IT IS POSSIBLE: How America Can Compete Against Global Competitors

Written by William Pauwels on October 7, 2015

The U.S. has some of the highest labor costs in the world.  In addition, our employers provide relatively high-cost fringe benefits. 
In our expanding, free-trade environment, how can we hope to compete with low-cost foreign providers of labor-intensive goods and services?
The only way is to make sure that other cost factors are competitive.  For example, energy costs could be considerably lower than at the present time if the U.S. would fully exploit its superabundance of energy in the ground and below the sea.  This means developing our coastal energy, reopening the Gulf, exploiting the Alaskan fields, approving the Keystone Pipeline, and developing government owned land.  It is reported that the U.S. has more energy in the ground than any area of the world.  So why don’t we go get it?
In addition, to be competitive, we should lower taxes on industry to an absolute minimum.  Corporate taxes are, in fact, passed on to their customers in the form of higher prices.  By reducing taxes, we can help American industry compete with foreign competitors.
There are, of course, other remedies to the negative balance of trade problem facing our country.  One solution is to curtail the GROWTH of imports – limiting the GROWTH of imports (not exports) until trade balance is achieved.  This could be accomplished quite simply by the government mandating a limit to the GROWTH of purchases of foreign goods and services by American companies — based on year-over-year GROWTH.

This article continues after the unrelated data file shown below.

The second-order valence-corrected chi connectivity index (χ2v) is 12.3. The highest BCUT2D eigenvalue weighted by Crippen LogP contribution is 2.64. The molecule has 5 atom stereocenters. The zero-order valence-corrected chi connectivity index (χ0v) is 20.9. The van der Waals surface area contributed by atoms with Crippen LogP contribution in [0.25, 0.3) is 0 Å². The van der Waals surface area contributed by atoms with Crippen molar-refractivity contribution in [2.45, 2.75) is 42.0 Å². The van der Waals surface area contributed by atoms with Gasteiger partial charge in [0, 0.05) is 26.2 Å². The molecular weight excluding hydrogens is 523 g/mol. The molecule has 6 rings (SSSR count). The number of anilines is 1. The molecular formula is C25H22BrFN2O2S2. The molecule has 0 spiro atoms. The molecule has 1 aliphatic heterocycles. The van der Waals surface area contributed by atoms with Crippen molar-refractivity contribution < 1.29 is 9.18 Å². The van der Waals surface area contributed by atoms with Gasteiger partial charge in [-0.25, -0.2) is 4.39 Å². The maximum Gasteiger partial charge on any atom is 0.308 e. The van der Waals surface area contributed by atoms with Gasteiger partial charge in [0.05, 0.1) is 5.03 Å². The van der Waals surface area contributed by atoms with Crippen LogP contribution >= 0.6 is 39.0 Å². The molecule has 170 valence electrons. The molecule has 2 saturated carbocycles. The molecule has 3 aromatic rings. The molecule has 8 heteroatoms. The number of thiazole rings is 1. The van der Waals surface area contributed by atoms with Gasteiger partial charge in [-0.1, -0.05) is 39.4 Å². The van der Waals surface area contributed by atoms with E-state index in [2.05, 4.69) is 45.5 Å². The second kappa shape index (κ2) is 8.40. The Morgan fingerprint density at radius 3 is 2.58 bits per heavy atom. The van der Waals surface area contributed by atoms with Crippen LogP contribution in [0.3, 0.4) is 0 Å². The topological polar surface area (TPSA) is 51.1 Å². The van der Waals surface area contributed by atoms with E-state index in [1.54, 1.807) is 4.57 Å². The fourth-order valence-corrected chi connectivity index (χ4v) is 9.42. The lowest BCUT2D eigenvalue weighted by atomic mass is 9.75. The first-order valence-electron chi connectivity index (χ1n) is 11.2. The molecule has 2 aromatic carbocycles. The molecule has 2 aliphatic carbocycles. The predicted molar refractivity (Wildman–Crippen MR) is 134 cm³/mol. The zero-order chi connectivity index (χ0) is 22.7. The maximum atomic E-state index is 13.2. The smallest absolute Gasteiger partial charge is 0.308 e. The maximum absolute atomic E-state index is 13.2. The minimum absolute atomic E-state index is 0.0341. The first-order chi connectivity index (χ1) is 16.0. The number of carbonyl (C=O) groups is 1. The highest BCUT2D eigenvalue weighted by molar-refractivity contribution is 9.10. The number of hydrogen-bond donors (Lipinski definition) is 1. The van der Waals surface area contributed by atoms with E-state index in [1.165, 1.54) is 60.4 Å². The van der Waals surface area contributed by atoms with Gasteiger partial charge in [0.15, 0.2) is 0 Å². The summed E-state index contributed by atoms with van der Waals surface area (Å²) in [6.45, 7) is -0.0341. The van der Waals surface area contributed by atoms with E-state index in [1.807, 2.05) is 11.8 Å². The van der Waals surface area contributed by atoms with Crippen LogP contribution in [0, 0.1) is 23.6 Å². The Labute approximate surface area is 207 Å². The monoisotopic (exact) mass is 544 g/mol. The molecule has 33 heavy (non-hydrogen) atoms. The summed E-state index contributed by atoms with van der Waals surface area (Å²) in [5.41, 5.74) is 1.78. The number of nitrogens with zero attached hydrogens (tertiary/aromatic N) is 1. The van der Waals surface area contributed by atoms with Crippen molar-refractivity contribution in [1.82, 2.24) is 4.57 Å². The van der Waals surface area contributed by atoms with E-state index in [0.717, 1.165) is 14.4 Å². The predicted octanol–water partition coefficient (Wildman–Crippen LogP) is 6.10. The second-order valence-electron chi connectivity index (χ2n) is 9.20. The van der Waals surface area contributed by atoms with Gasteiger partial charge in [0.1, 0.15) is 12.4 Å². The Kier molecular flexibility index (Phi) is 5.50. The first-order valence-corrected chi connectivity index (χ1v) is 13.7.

The cost of imported goods and services exceeding the mandated limit could be disallowed as a gross profit deduction for tax calculation purposes.  Year-over-year import allowances could be traded (bought and sold) in a free market.  Thus businesses most in need of imports could buy additional importation rights from other companies. 

Frankly, it is a no-brainer solution and one that could be implemented in months rather than years.  It would, however, require the United States to negate some trade agreements; but this would be well worth renegotiating to achieve balance of trade and put American workers back to work, producing the goods and services that Americans require.
The absence of economic leadership under the current administration is deplorable.  President Obama’s Fabian Socialistic approach doesn’t work and is outdated.  Clearly, history has demonstrated that competitive, free-market, Constitutional, free-enterprise will produce the highest level of prosperity for the greatest number.     

Share if you believe America can compete around the world.

William Pauwels
William A. Pauwels, Sr. was born in Jackson Michigan to a Belgian, immigrant, entrepreneurial family. Bill is a graduate of the University of Notre Dame and served in executive and/or leadership positions at Thomson Industries, Inc., Dow Corning, Loctite and Sherwin-Williams. He is currently CIO of Pauwels Private Investment Practice. He's been commenting on matters political/economic/philosophical since 1980.